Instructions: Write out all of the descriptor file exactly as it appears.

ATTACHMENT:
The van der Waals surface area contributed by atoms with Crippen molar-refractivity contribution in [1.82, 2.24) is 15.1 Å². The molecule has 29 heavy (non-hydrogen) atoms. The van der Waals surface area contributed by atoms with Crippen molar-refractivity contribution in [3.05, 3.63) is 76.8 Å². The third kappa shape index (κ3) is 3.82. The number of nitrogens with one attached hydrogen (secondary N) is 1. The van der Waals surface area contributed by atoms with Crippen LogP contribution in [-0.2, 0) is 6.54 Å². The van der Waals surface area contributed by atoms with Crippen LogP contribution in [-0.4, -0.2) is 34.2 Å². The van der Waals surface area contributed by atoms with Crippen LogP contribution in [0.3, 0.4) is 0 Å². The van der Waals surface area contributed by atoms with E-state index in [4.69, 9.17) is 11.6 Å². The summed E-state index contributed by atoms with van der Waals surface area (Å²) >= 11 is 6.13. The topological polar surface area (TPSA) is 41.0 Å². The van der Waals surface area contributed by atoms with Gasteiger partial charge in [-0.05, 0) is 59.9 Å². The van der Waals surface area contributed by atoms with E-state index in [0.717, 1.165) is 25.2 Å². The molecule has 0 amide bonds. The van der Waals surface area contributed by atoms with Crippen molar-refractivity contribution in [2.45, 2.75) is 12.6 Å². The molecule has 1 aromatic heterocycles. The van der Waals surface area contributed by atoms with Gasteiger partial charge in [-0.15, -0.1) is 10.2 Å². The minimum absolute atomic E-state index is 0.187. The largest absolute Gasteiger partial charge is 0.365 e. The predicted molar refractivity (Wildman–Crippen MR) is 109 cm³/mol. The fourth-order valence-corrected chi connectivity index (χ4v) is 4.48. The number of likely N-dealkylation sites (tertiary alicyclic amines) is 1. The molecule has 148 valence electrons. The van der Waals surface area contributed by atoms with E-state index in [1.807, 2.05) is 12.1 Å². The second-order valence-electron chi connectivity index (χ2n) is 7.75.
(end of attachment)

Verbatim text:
The van der Waals surface area contributed by atoms with Crippen molar-refractivity contribution in [1.82, 2.24) is 15.1 Å². The molecule has 29 heavy (non-hydrogen) atoms. The van der Waals surface area contributed by atoms with Crippen molar-refractivity contribution in [3.05, 3.63) is 76.8 Å². The third kappa shape index (κ3) is 3.82. The number of nitrogens with one attached hydrogen (secondary N) is 1. The van der Waals surface area contributed by atoms with Crippen LogP contribution in [-0.2, 0) is 6.54 Å². The van der Waals surface area contributed by atoms with Crippen LogP contribution in [-0.4, -0.2) is 34.2 Å². The van der Waals surface area contributed by atoms with Crippen LogP contribution in [0.3, 0.4) is 0 Å². The van der Waals surface area contributed by atoms with E-state index in [4.69, 9.17) is 11.6 Å². The summed E-state index contributed by atoms with van der Waals surface area (Å²) >= 11 is 6.13. The topological polar surface area (TPSA) is 41.0 Å². The van der Waals surface area contributed by atoms with Gasteiger partial charge in [-0.05, 0) is 59.9 Å². The van der Waals surface area contributed by atoms with E-state index in [0.717, 1.165) is 25.2 Å². The molecule has 0 amide bonds. The van der Waals surface area contributed by atoms with Crippen molar-refractivity contribution in [2.45, 2.75) is 12.6 Å². The molecule has 1 aromatic heterocycles. The van der Waals surface area contributed by atoms with Gasteiger partial charge in [-0.15, -0.1) is 10.2 Å². The minimum absolute atomic E-state index is 0.187. The largest absolute Gasteiger partial charge is 0.365 e. The predicted molar refractivity (Wildman–Crippen MR) is 109 cm³/mol. The fourth-order valence-corrected chi connectivity index (χ4v) is 4.48. The number of likely N-dealkylation sites (tertiary alicyclic amines) is 1. The molecule has 148 valence electrons. The van der Waals surface area contributed by atoms with E-state index in [1.807, 2.05) is 12.1 Å². The second-order valence-electron chi connectivity index (χ2n) is 7.75.